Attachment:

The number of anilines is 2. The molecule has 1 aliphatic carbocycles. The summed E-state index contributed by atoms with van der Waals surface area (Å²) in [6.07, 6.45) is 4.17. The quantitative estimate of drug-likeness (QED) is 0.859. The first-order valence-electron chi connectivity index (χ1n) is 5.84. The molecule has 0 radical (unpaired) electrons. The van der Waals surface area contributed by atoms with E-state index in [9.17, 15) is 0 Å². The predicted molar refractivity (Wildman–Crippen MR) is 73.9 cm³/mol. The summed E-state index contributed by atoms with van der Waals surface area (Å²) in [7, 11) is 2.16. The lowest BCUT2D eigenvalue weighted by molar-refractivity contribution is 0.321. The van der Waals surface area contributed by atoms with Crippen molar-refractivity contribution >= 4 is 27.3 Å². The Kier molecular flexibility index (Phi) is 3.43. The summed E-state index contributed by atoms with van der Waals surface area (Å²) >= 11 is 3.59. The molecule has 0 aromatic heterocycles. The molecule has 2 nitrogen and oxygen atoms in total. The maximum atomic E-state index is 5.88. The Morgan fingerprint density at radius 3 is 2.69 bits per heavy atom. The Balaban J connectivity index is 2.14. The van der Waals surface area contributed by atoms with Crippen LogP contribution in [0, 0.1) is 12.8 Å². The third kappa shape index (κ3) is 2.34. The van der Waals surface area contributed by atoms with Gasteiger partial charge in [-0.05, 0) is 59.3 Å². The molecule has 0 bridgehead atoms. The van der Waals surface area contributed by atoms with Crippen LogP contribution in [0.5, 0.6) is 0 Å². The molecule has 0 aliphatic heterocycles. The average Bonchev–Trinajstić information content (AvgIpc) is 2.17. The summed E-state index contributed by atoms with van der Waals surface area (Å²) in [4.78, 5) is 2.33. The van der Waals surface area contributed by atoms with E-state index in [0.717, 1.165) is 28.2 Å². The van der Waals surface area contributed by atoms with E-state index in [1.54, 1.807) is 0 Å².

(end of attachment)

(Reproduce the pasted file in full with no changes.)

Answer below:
The number of anilines is 2. The molecule has 1 aliphatic carbocycles. The summed E-state index contributed by atoms with van der Waals surface area (Å²) in [6.07, 6.45) is 4.17. The quantitative estimate of drug-likeness (QED) is 0.859. The first-order valence-electron chi connectivity index (χ1n) is 5.84. The molecule has 0 radical (unpaired) electrons. The van der Waals surface area contributed by atoms with E-state index in [9.17, 15) is 0 Å². The predicted molar refractivity (Wildman–Crippen MR) is 73.9 cm³/mol. The summed E-state index contributed by atoms with van der Waals surface area (Å²) in [7, 11) is 2.16. The lowest BCUT2D eigenvalue weighted by molar-refractivity contribution is 0.321. The van der Waals surface area contributed by atoms with Crippen molar-refractivity contribution >= 4 is 27.3 Å². The Kier molecular flexibility index (Phi) is 3.43. The summed E-state index contributed by atoms with van der Waals surface area (Å²) >= 11 is 3.59. The molecule has 0 aromatic heterocycles. The molecule has 2 nitrogen and oxygen atoms in total. The maximum atomic E-state index is 5.88. The Morgan fingerprint density at radius 3 is 2.69 bits per heavy atom. The Balaban J connectivity index is 2.14. The van der Waals surface area contributed by atoms with Crippen LogP contribution in [0, 0.1) is 12.8 Å². The third kappa shape index (κ3) is 2.34. The van der Waals surface area contributed by atoms with Gasteiger partial charge in [-0.05, 0) is 59.3 Å². The molecule has 0 bridgehead atoms. The van der Waals surface area contributed by atoms with Crippen LogP contribution in [0.5, 0.6) is 0 Å². The molecule has 0 aliphatic heterocycles. The average Bonchev–Trinajstić information content (AvgIpc) is 2.17. The summed E-state index contributed by atoms with van der Waals surface area (Å²) in [4.78, 5) is 2.33. The van der Waals surface area contributed by atoms with E-state index in [0.717, 1.165) is 28.2 Å². The van der Waals surface area contributed by atoms with E-state index in [1.54, 1.807) is 0 Å².